So yeah, it was a great day, having totally negated the potential pitfalls of being single and living in an area with no blood relatives.. Though I've had places to go the past few years, I almost used to dread the Fourth in college because I frequently spent it alone (seems like I'm always single on that holiday, along with Valentine's Day, but at least the latter usually has TMEA to pass the time). But now, thanks to Halfling, my "brother from a different mother" (yes, there's probably a song or CD title in there) I do have family in town again (remembering that everyone has two families: the one they're born into, and the one they choose), and that certainly made yesterday as fun as it was supposed to be. Only the presence of my next girlfriend (and eventually, wife and kids) will make the picture any more complete than it is now.

When we were very young: The Daily Prawn has a well-written ode to being ten years old. Since the site is Australian, there are a few unusual terms to us Americans, but I think I have some of them translated: "footy" is football (is that soccer or Australian rules football?); "mozzie bites" are mosquito bites; I'm guessing that a "takeaway shop" is something like a 7-Eleven. There are some great names for food treats, too: Choc-top, Funny Face, Paddle Pop, Red Pole and Mr. Whippy cones. I'm not sure about certain games that are listed (billy carts, elastics, bullrush, catch & kiss), but maybe James will chime in and help us out since he reads this site now.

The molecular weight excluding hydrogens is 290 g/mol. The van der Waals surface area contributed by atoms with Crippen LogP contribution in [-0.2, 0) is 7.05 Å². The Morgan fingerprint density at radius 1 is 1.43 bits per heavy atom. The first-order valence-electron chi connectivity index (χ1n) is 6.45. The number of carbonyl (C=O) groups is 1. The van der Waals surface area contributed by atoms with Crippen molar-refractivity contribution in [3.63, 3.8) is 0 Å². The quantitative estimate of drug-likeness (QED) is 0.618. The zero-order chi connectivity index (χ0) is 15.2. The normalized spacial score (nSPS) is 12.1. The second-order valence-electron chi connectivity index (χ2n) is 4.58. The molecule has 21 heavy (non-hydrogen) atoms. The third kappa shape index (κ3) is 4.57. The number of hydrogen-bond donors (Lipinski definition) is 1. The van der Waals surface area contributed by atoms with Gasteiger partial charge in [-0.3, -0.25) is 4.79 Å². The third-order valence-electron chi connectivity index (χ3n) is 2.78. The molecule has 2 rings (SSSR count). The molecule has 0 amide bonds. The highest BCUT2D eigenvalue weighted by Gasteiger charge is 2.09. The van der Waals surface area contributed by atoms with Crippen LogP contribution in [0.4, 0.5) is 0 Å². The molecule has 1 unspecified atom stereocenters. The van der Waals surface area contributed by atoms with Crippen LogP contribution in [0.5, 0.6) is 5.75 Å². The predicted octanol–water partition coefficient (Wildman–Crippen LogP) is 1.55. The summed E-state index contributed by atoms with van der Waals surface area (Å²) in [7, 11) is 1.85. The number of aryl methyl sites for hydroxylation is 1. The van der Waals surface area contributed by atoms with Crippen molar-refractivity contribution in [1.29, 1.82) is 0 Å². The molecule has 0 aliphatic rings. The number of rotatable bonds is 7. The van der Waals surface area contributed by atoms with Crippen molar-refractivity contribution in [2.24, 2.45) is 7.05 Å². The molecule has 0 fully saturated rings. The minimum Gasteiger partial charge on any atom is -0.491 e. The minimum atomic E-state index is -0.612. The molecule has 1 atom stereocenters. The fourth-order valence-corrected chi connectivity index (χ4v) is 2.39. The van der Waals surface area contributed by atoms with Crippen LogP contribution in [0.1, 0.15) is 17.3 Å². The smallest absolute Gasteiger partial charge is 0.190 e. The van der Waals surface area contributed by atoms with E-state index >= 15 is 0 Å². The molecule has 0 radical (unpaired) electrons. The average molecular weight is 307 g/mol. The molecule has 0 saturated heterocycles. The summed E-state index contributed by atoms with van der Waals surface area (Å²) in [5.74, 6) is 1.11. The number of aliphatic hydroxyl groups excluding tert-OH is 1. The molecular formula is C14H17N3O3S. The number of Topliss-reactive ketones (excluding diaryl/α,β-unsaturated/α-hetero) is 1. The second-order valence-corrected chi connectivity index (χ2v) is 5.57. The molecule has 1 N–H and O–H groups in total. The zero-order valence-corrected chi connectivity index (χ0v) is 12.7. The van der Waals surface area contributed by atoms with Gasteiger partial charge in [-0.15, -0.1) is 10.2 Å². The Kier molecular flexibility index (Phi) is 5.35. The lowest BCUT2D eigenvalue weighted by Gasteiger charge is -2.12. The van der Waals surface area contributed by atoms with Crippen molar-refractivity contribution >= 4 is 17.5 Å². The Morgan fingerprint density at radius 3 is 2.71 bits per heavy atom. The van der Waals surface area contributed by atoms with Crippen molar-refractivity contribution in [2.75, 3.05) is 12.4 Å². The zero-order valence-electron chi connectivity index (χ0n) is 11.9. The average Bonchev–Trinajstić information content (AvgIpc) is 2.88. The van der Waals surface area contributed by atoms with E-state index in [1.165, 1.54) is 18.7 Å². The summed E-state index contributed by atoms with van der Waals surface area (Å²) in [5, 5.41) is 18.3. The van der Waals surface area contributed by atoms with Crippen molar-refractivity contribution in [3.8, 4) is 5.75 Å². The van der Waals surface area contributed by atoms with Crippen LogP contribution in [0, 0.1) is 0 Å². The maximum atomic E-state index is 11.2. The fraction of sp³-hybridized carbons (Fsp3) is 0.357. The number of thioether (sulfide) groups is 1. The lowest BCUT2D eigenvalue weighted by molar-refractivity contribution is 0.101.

QUOTE OF THE DAY (classic edition): "Do they have the Fourth of July in Switzerland?"--multiple students in the summer of '99, before my trip to the Montreux Jazz Festival, after I remarked that I'd be spending the Fourth of July over there. I explained that yes, they have the day (it's not like their calendars just skip from the 3rd to the 5th, obviously); it's just not a special holiday over there. On that particular Fourth, half a world away, I hiked down from the top of the mountain Rochers-de-Naye, wearing my Old Navy flag T-shirt in the process, a tradition that continues (wearing the shirt on the Fourth, that is, not climbing the mountain) to this day.